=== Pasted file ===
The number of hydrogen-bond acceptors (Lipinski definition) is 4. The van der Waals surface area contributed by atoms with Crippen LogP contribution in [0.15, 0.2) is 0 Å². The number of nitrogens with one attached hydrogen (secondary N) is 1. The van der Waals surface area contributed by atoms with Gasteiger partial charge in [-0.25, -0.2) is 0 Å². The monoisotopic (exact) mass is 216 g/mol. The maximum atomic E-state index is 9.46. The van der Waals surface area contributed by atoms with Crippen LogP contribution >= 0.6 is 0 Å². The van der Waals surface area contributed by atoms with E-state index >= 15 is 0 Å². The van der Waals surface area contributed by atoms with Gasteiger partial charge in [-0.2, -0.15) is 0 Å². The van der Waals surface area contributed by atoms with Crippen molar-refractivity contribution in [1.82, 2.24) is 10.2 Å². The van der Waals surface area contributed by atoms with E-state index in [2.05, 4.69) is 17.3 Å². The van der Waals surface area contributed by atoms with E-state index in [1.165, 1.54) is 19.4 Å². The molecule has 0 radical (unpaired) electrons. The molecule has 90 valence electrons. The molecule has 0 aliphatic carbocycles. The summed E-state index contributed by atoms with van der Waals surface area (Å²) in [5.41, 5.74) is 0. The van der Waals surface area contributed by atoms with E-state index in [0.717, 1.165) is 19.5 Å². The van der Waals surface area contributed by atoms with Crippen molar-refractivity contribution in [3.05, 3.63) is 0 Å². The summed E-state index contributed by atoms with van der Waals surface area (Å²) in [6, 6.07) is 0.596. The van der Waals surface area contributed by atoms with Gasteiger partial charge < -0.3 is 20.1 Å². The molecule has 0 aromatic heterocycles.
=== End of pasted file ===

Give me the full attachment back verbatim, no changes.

The number of hydrogen-bond acceptors (Lipinski definition) is 4. The van der Waals surface area contributed by atoms with Crippen LogP contribution in [0.15, 0.2) is 0 Å². The number of nitrogens with one attached hydrogen (secondary N) is 1. The van der Waals surface area contributed by atoms with Gasteiger partial charge in [-0.25, -0.2) is 0 Å². The monoisotopic (exact) mass is 216 g/mol. The maximum atomic E-state index is 9.46. The van der Waals surface area contributed by atoms with Crippen LogP contribution >= 0.6 is 0 Å². The van der Waals surface area contributed by atoms with E-state index >= 15 is 0 Å². The van der Waals surface area contributed by atoms with Gasteiger partial charge in [-0.2, -0.15) is 0 Å². The van der Waals surface area contributed by atoms with Crippen molar-refractivity contribution in [1.82, 2.24) is 10.2 Å². The van der Waals surface area contributed by atoms with E-state index in [2.05, 4.69) is 17.3 Å². The van der Waals surface area contributed by atoms with E-state index in [1.165, 1.54) is 19.4 Å². The molecule has 0 radical (unpaired) electrons. The molecule has 90 valence electrons. The molecule has 0 aliphatic carbocycles. The summed E-state index contributed by atoms with van der Waals surface area (Å²) in [5.41, 5.74) is 0. The van der Waals surface area contributed by atoms with E-state index in [0.717, 1.165) is 19.5 Å². The van der Waals surface area contributed by atoms with Crippen molar-refractivity contribution in [3.05, 3.63) is 0 Å². The summed E-state index contributed by atoms with van der Waals surface area (Å²) in [6, 6.07) is 0.596. The van der Waals surface area contributed by atoms with Gasteiger partial charge < -0.3 is 20.1 Å². The molecule has 0 aromatic heterocycles.